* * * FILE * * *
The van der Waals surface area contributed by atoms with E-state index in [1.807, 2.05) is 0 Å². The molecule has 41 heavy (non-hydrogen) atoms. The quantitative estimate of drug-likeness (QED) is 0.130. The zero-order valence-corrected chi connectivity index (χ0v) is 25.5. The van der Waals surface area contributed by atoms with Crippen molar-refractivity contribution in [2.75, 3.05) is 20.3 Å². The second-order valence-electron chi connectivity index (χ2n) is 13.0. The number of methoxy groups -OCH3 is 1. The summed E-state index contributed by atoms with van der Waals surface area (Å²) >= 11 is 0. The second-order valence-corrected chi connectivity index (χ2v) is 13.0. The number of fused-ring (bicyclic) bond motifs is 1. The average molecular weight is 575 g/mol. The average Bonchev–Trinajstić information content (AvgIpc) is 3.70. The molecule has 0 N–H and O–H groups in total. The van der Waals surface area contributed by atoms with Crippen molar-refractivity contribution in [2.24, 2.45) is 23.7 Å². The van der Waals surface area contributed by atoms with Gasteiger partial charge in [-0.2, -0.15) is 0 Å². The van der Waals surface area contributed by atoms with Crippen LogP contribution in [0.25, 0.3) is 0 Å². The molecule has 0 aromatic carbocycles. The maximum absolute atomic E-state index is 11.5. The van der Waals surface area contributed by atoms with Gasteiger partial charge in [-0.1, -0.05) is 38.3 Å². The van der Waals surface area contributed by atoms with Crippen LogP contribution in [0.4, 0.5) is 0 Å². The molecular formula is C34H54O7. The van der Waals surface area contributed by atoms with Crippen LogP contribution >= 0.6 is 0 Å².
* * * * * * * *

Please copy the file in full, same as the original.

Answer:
The van der Waals surface area contributed by atoms with E-state index in [1.807, 2.05) is 0 Å². The molecule has 41 heavy (non-hydrogen) atoms. The quantitative estimate of drug-likeness (QED) is 0.130. The zero-order valence-corrected chi connectivity index (χ0v) is 25.5. The van der Waals surface area contributed by atoms with Crippen molar-refractivity contribution in [2.75, 3.05) is 20.3 Å². The second-order valence-electron chi connectivity index (χ2n) is 13.0. The number of methoxy groups -OCH3 is 1. The summed E-state index contributed by atoms with van der Waals surface area (Å²) >= 11 is 0. The second-order valence-corrected chi connectivity index (χ2v) is 13.0. The number of fused-ring (bicyclic) bond motifs is 1. The average molecular weight is 575 g/mol. The average Bonchev–Trinajstić information content (AvgIpc) is 3.70. The molecule has 0 N–H and O–H groups in total. The van der Waals surface area contributed by atoms with Crippen molar-refractivity contribution in [2.24, 2.45) is 23.7 Å². The van der Waals surface area contributed by atoms with Gasteiger partial charge in [-0.2, -0.15) is 0 Å². The van der Waals surface area contributed by atoms with Crippen LogP contribution in [0.25, 0.3) is 0 Å². The molecule has 0 aromatic carbocycles. The maximum absolute atomic E-state index is 11.5. The van der Waals surface area contributed by atoms with Gasteiger partial charge in [-0.1, -0.05) is 38.3 Å². The van der Waals surface area contributed by atoms with Crippen LogP contribution in [0.4, 0.5) is 0 Å². The molecular formula is C34H54O7. The van der Waals surface area contributed by atoms with Crippen LogP contribution >= 0.6 is 0 Å².